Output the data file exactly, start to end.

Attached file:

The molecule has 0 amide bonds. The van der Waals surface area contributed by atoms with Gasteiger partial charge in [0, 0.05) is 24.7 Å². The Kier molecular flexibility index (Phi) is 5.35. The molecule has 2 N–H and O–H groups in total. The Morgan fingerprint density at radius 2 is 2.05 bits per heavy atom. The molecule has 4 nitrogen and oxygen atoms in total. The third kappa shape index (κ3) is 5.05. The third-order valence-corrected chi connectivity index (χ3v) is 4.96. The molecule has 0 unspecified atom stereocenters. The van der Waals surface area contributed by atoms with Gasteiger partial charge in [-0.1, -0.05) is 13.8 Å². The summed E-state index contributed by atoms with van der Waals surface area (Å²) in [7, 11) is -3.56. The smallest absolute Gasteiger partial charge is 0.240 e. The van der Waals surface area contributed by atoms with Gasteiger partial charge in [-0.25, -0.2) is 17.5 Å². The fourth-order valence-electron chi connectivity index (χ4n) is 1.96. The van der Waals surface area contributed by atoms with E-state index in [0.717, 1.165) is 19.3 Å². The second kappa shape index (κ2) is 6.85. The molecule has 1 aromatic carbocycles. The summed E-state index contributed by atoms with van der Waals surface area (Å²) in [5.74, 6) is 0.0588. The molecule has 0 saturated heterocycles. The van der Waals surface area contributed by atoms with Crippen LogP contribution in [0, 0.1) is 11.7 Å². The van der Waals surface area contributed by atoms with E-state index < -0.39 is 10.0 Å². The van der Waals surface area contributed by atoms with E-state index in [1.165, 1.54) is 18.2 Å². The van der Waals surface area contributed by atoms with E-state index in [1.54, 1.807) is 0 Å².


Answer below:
The molecule has 0 amide bonds. The van der Waals surface area contributed by atoms with Gasteiger partial charge in [0, 0.05) is 24.7 Å². The Kier molecular flexibility index (Phi) is 5.35. The molecule has 2 N–H and O–H groups in total. The Morgan fingerprint density at radius 2 is 2.05 bits per heavy atom. The molecule has 4 nitrogen and oxygen atoms in total. The third kappa shape index (κ3) is 5.05. The third-order valence-corrected chi connectivity index (χ3v) is 4.96. The molecule has 0 unspecified atom stereocenters. The van der Waals surface area contributed by atoms with Gasteiger partial charge in [-0.1, -0.05) is 13.8 Å². The summed E-state index contributed by atoms with van der Waals surface area (Å²) in [7, 11) is -3.56. The smallest absolute Gasteiger partial charge is 0.240 e. The van der Waals surface area contributed by atoms with Gasteiger partial charge in [-0.25, -0.2) is 17.5 Å². The fourth-order valence-electron chi connectivity index (χ4n) is 1.96. The van der Waals surface area contributed by atoms with E-state index in [0.717, 1.165) is 19.3 Å². The second kappa shape index (κ2) is 6.85. The molecule has 1 aromatic carbocycles. The summed E-state index contributed by atoms with van der Waals surface area (Å²) in [5.74, 6) is 0.0588. The molecule has 0 saturated heterocycles. The van der Waals surface area contributed by atoms with Crippen LogP contribution in [0, 0.1) is 11.7 Å². The van der Waals surface area contributed by atoms with E-state index < -0.39 is 10.0 Å². The van der Waals surface area contributed by atoms with E-state index in [1.165, 1.54) is 18.2 Å². The van der Waals surface area contributed by atoms with E-state index in [1.54, 1.807) is 0 Å².